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  • 1. Common Ethical Dilemmas What, Why, and How You Can Do Between Ethics and the Individual 個人在社會倫理道德領域中的矛盾與責任
  • 2. Summary • i t t 孟母三遷 (Mencius'' mother, th Chinese ancient story:孟母三遷 (M Chi i th three moves) refers t ) f to the legend that Mencius' mother moved their house three times—from beside a cemetery, marketplace, to finally beside a school—before finding a location that she felt was suitable for his upbringing. As an expression, it as s itable pbringing e pression refers to the importance of a proper environment for the proper upbringing of children. • Especially, a person’s b h i i a b i E i ll ’ behavior in business world will b strongly ld ill be t l influenced by the environment outside and inside (SWOT Analysis). Environment is the ecology of ethics. • Why be hi l? Why bother? Who Wh b ethical? Wh b h ? Wh cares? A individuals we must care ? As i di id l about ethics, because most of us prefer to work for ethical organizations, what’s more, ethics is really an valuable assets for business organizations. • Corporate culture is the soul of business ethics; whereas, the code of conduct is the core value of ethics. It plays the role of
  • 3. Outline • The Objectives of Business: Profit Maximization; Alternatives to Profit Maximization; Is Th I There a Single, A Si l Appropriate Obj ti F i t Objective Function? ti ? • Ethics Value In The Business: Why Be Ethical? Wh B th ? A d Wh Cares? Wh B Ethi l? Why Bother? And Who C ? • An Individual in Business Ethics: Common Ethi l Problems, and Individual’s Dil C Ethical P bl d I di id l’ Dilemmas and What Could be The Solutions and Decisions? • Good Examples and Models: Ethical Applications in The Real Business.
  • 4. Learning Objectives • U d t d the various objectives th t Understand th i bj ti that businesses as a business entity and Individual as a employee my pursue and reflect on which pursue, objects are most important to them. • Understand the legal and social limitations on business objectives and how these limitations affect their decisions. decisions • Assess how their corporation’s culture and code of conduct supports or inhibits its stated mission and ethical philosophy.
  • 5. • More C M Countries B Chi t i Ban Chinese P d t A id Milk S Products Amid Scandal d l • China's recent troubles with contaminated milk are prompting more skepticism in other countries about its quality control, despite authorities' efforts to contain the crisis. • A Chinese dairy factory worker monitors the production at a plant in Wuhan, central China. • Countries stepped up testing of foods imported from China after Chinese authorities disclosed that the industrial chemical melamine had tainted products -- including liquid milk, yogurt and candy -- made by 22 companies. Baby formula contaminated by melamine has killed at least three babies and sickened more than 50,000. Taiwan and Indonesia have now joined the list of at least 12 regions that have banned Chinese-made dairy p j g y products. • New Zealand's Food Safety Authority warned the public on Wednesday that quot;unacceptablequot; amounts of melamine were found in a popular Chinese candy called quot;White Rabbit Creamy Candies.quot; British supermarket chain Tesco PLC said it recalled the candy as a precautionary measure from its stores in the U.K., China and Malaysia. • U.S. U S and European consumer-safety officials said the crisis highlights the need for better enforcement of public-safety standards at all stages of manufacturing. quot;You have to know what's coming into your factory and what's going out of your factory,quot; said Nancy Nord, acting head of the U.S. Consumer Product Safety Commission. • Wall Street Journal SEPTEMBER 25, 2008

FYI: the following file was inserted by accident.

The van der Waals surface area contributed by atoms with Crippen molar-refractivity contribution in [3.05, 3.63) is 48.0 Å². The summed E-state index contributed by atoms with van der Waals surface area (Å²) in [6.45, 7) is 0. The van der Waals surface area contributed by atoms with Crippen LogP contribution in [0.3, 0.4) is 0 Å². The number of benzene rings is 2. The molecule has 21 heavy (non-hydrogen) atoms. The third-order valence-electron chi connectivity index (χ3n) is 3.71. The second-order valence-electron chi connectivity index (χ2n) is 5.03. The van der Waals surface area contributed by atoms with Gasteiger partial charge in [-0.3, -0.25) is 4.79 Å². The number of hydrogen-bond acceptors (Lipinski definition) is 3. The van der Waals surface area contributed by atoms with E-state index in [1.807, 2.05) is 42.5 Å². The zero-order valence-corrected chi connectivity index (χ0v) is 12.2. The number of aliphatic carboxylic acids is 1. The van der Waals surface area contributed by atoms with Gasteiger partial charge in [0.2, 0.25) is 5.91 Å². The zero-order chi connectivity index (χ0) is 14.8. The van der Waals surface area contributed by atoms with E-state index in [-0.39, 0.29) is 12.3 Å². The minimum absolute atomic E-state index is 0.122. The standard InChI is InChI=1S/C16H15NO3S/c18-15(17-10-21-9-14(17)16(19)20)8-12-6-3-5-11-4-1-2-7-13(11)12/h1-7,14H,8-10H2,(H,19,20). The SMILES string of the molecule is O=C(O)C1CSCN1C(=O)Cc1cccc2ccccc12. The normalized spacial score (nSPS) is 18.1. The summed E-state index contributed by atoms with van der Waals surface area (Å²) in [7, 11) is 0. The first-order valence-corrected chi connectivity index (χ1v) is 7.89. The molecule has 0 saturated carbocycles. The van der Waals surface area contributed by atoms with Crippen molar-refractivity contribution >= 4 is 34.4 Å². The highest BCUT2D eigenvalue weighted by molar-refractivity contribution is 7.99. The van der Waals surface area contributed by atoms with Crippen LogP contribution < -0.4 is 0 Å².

• 6. Lehman Brothers In Not New The Only Difference is the Term • I 1920s, there was Charles Ponzi’s “ In 1920 th Ch l P i’ “postal coupon t l scam”; • 1970s reappeared as Robert Vesco’s “mutual funds 1970s, Vesco s mutual scam”; • 1980s, with Charles Keating and the “multiple-book g p accounting scam”; Ivan Boesky and Michael Milken’s “insider trading”; • 1990s leveled as Martha Stewart s “doyenne of 1990s, Stewart’s doyenne domesticity”; • Obviously and painfully, this theme of mistakes of the past reiterated in the present is dramatically portrayed in Enron, WorldCom, Tyco, and a lot of other corporations.
  • 7. Environment: An Ecology o Ethics o e co ogy of cs 環境是影響人類道德趨向的生態學 • A 孟母三遷(M As 孟母三遷(Mencius'' mother, th i th three moves) th ) the same affection could be referred to the importance of a proper environment for the proper upbringing of ethical behavior. • The world is a village no one live in vacuum village, vacuum. This is the same true for the corporations, it also the members of society needing to play a society, positive role in the business and real world.
  • 8. The Motivation to Be Ethical • Classical economists such as Ad Cl i l i h Adam S i h assume that practically Smith h i ll all human behavior is motivated solely by self-interest (Invisible hand)—that humans are purely rational economical actors who make choices solely on the basic of cold cost/benefit analysis. • Etzioni, in his book “ The Moral Dimension”, cites many more examples and research evidence to document his claim that human action has two distinct sources: the pursuit of pleasure or self- interest, and moral commitments. • A Accordingly, most h di l t human d i i decisions are bbased on d 1.ethical and emotional considerations 2.as 2 as well as rational economic self-interest self interest. They are motivated by both economic and moral concerns.